Most of you are probably wondering why I’ve chosen to launch a literary magazine. The short answer is that I love books and I have experience in publishing and promoting them. The long answer: a few months ago, I received an opportunity I couldn’t turn down.

When I first started writing and publishing back in 2009, my ultimate ambition was to be a novelist or memoirist. I grew up reading books by Hunter S. Thompson, Charles Bukowski, Philip K. Dick and other writers, and I viewed blogging as a stepping stone to a more “formal” literary career. Part of the reason I used to write so many book reviews on my blog was because of my intense interest in literature and the sheer number of books I read.

Aaron Clarey once wisely said that no one should write fiction before the age of 30 due to the fact that they lack the life experience to create interesting stories. While not a hard and fast rule, it’s one that seemingly applied to me, because I haven’t attempted to publish fiction yet. Even writing literary nonfiction is a tall order for me. I’ve been working on a memoir of my hitchhiking adventures for several years now, and I’ve had to continuously put it to the side in order to either rewrite it to be better or work on more pressing projects.

I’m now a month away from my 30th birthday and at a crossroads in my career. Fortunately, back around Christmas, I got an email that gave me a map for the future.

The email was from Nameless Writer, who wrote two posts for my blog back in 2015. The first, “While You Were Speaking,” was a confessional erotic story, while the second, “Why I Lie,” was an interesting look back at the kinds of women he sleeps with. Both stories were popular, particularly “Why I Lie,” which actually went viral among feminists, who accused me of writing it under a pseudonym. One girl even sent me nudes of herself over email because she was turned on by reading it.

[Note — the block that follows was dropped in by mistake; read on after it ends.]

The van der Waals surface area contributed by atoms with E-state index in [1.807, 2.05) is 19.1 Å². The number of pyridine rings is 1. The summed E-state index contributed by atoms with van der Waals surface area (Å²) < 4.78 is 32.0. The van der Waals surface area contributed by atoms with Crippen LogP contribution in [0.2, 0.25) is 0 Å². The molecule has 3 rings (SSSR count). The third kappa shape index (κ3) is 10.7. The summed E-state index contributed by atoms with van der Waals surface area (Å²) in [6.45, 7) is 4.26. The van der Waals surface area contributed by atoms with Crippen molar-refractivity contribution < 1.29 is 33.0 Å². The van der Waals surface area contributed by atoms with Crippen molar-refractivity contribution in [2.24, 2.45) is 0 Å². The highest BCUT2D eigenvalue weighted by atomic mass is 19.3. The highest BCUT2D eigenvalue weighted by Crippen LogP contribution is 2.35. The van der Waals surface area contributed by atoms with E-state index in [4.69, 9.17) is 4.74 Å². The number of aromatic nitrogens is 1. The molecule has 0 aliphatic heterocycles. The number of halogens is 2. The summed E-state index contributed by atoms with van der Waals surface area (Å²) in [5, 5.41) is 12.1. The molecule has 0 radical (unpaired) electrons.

In his email, Nameless Writer told me he had written a memoir called Letters from a Heartbroken Pervert, expanding on the themes in those two articles. He wanted me to serialize the work on my blog and publish it as a book, because he wants to stay anonymous and he trusted my ability to edit the work and publicize it. The work was fascinating, to say the least: a deeply confessional, funny, uncomfortable, and endearing look at modern love. “Bukowski for the Internet generation,” I later put it.

After reading his email, it suddenly clicked: I should start a book publisher.

It’s the logical extension of what I’ve been doing the past ten years. I’ve built a sizable audience through my blog and other platforms, I’ve written and published eight books, and I’ve worked as an editor on several other books and websites. I’m also friends with Arktos CEO Daniel Friberg and other Arktos employees and learned a lot about publishing from them.